Dr Vic Semenuic from WA is back here undertaking further research on our unusual Soldier crabs. He will be presenting some of his findings on Sunday evening April 22nd. See Soldier Crab Pres Vic S April 22 for details
Archive for month: April, 2012
We have been delighted with the range and diversity of local media covering the Bermagui Bioblitz 2012, following is a taste of the coverage, so far.
The Atlas of Living Australia, recently posted on their site:
People from all over the far south coast of NSW came together for the thirty-hour Bioblitz in and around Bermagui on 30-31 March. About two hundred adults and children, accompanied by local experts, searched the beaches, pools, wetlands and forests to find every living thing they could.
Read the full article here: Blitzing Science. In 30 hours
Sorting specimens found on the beach survey at Bermagui Bioblitz
Vanessa Milton from ABC Open South East wrote:
The challenge: to record as many species as we could find in the forests and swamps, clifftops and seaside around Bermagui. In 30 hours.
The Oxford English dictionary defines ‘crowdsource’ as (verb): obtain (information or input into a particular task or project) by enlisting the services of a number of people, either paid or unpaid, typically via the Internet. Link to the article Crowd Sourcing for Science
You may also like to view some of ABC Open’s Photos from the Bioblitz, please find the link to a flickr gallery here.
Stay tuned for more media coverage as it develops.
Glenda Wood writes: While walking along the Captain Creek Jetty track, at
Mallacoota, on Saturday 7 April, I came across a colony of
Greenhood orchids. They were growing at the base of a gum in
very sandy soil in amongst bracken and narrow leaved
lomandra. The Greenhood flowers were growing out of the
middle of rosettes of leaves (this is important to note). I
was not sure which particular variety of Greenhood this
Similar varieties of Greenhoods – the Autumn Greenhoods –
are in flower at this time of the year as well, only their
flowers grow independently of the leafy rosettes.
I searched my reference books to try to establish its
identity, but was unsuccessful. Having met David Jones
(botanist and orchid expert) at a recent Bioblitz session, I
decided to tap into his expertise to identify this
particular Greenhood. I sent David some photos.
David replied quite quickly, identifying it as Pterostylis
acuminata (Sharp Greenhood). David said it is very rare in
Victoria, known only from the Mallacoota-Genoa area, but is
common further north in NSW.
Given this Greenhoods rarity to this region, I felt quite
privilaged and excited to have found it
I searched the internet and found further information from
the Friends of Lane Cove National Park site.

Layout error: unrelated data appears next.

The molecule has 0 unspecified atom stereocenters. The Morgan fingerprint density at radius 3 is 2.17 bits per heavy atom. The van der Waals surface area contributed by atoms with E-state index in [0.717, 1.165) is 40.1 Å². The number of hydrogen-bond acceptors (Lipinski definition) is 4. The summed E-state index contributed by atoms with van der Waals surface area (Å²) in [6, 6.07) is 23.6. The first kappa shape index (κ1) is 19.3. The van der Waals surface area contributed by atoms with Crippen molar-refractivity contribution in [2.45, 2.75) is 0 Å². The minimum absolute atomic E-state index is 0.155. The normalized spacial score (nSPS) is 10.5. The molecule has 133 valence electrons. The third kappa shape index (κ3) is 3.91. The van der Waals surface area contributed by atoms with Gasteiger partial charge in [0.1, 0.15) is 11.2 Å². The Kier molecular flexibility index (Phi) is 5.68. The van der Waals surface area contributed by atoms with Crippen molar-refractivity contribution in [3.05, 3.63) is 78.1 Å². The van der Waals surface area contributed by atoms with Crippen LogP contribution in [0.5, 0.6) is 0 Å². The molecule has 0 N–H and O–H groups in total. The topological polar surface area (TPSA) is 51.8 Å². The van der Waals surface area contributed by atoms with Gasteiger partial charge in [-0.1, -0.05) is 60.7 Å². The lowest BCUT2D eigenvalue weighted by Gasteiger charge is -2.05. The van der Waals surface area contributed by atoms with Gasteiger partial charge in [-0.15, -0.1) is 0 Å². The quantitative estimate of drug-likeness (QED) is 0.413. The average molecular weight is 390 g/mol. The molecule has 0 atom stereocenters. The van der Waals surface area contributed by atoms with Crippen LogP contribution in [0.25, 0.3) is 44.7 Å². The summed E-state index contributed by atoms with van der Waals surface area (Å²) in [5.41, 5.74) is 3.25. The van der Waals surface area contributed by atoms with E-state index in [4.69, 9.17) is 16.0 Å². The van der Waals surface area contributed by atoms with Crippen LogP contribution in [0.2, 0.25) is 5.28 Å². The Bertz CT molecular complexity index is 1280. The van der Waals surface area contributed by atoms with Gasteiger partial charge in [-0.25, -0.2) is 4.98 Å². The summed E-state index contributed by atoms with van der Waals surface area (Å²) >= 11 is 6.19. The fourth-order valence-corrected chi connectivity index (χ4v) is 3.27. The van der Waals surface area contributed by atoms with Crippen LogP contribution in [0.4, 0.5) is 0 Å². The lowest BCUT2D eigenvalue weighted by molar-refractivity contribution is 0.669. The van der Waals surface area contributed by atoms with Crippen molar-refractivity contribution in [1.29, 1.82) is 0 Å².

The name acuminata means drawn out to a long point, this
refers to the labellum.
At the Bioblitz, Stephen Skinner found a sample of zooplankton he couldn’t identify. Luckily he did have a microscope camera, so he sent images to us. After a series of requests, from Nick Yee, through Anna Syme (RBG Vic.), we asked Mark Warne (Earth Sciences Deakin Uni) and he sent us the following reply:
“Hi again LibbyYour pictures prodded a memory, and I dug out some slides on fossil ostracod shells that I extracted from 2,000 year old coastal lagoon (fresh – brackish water) sediments in the Warrnambool area of Victoria. These slides have a few specimens that are probably of the same species as in your photographs. As far as I can tell these specimens are of a yet undescribed species of ostracod. My fossil shell material is without soft parts (appendages etc), so I would like to see some of your specimens with soft parts.Regards Mark”These interested and helpful scientists are all doctors (PhD’s) and specialists, so it is very pleasing and valuable that they spent time helping to identify this tiny creature, and fascinating to know it has such a venerable history! We are now trying to see if we can get specimens to Mark for closer study.
Sighting by Liz Allen – 5 Double banded Plovers [ Charadrius bicinctus ]were sighted feeding on the sandflats at Spencer Park.They are a common migrant to SE Aust. in Autumn to Spring from NZ [where they breed ] . Non breeding plumage shown here. Note – Another Double banded plover was sighted by Derek Lambert during the Bermagui Bioblitz
The first tentative identification was that it could be a very juvenile deep water Oarfish – which can grow to 8m in length.
Since then, Andrew Green has been sleuthing and sent the following comments: “I sent my pics of your “oarfish” to Mark McGrouther who is head of fish at the Australian Museum in Sydney. He kindly forwarded the pics to his colleague and eel expert Mike in Tokyo.
Turns out it is not an oarfish, but an eel leptocephalus, as I wondered initially; although not our common local freshwater eel, but a conger (hence the large size of the leptocephalus).
See this: http://australianmuseum.net.au/blogpost/Fish-Bits/Large-Muraenid-Leptocephali to see some of Mike’s work.”
Do have a look at these videos, they are superb and show exactly how this tiny fish moves and hunts.